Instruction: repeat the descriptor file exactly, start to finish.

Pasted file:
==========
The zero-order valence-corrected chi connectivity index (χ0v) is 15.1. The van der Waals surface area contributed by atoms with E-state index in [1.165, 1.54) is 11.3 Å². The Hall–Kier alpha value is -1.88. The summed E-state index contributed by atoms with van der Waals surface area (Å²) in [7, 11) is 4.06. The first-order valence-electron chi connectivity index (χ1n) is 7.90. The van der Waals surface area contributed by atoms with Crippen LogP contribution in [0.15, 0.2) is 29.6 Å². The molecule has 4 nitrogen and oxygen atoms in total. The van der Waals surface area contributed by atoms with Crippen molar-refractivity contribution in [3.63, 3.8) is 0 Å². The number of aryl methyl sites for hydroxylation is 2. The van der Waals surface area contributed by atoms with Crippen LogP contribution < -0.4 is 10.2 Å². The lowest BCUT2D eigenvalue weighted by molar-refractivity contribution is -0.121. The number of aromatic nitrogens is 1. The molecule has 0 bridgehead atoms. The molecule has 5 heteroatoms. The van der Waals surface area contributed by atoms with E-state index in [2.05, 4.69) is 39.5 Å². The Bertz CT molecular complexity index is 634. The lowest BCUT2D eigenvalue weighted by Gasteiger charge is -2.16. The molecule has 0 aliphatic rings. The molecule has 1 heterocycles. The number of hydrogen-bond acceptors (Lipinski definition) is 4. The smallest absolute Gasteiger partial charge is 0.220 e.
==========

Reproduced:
The zero-order valence-corrected chi connectivity index (χ0v) is 15.1. The van der Waals surface area contributed by atoms with E-state index in [1.165, 1.54) is 11.3 Å². The Hall–Kier alpha value is -1.88. The summed E-state index contributed by atoms with van der Waals surface area (Å²) in [7, 11) is 4.06. The first-order valence-electron chi connectivity index (χ1n) is 7.90. The van der Waals surface area contributed by atoms with Crippen LogP contribution in [0.15, 0.2) is 29.6 Å². The molecule has 4 nitrogen and oxygen atoms in total. The van der Waals surface area contributed by atoms with Crippen molar-refractivity contribution in [3.63, 3.8) is 0 Å². The number of aryl methyl sites for hydroxylation is 2. The van der Waals surface area contributed by atoms with Crippen LogP contribution < -0.4 is 10.2 Å². The lowest BCUT2D eigenvalue weighted by molar-refractivity contribution is -0.121. The number of aromatic nitrogens is 1. The molecule has 0 bridgehead atoms. The molecule has 5 heteroatoms. The van der Waals surface area contributed by atoms with E-state index in [2.05, 4.69) is 39.5 Å². The Bertz CT molecular complexity index is 634. The lowest BCUT2D eigenvalue weighted by Gasteiger charge is -2.16. The molecule has 0 aliphatic rings. The molecule has 1 heterocycles. The number of hydrogen-bond acceptors (Lipinski definition) is 4. The smallest absolute Gasteiger partial charge is 0.220 e.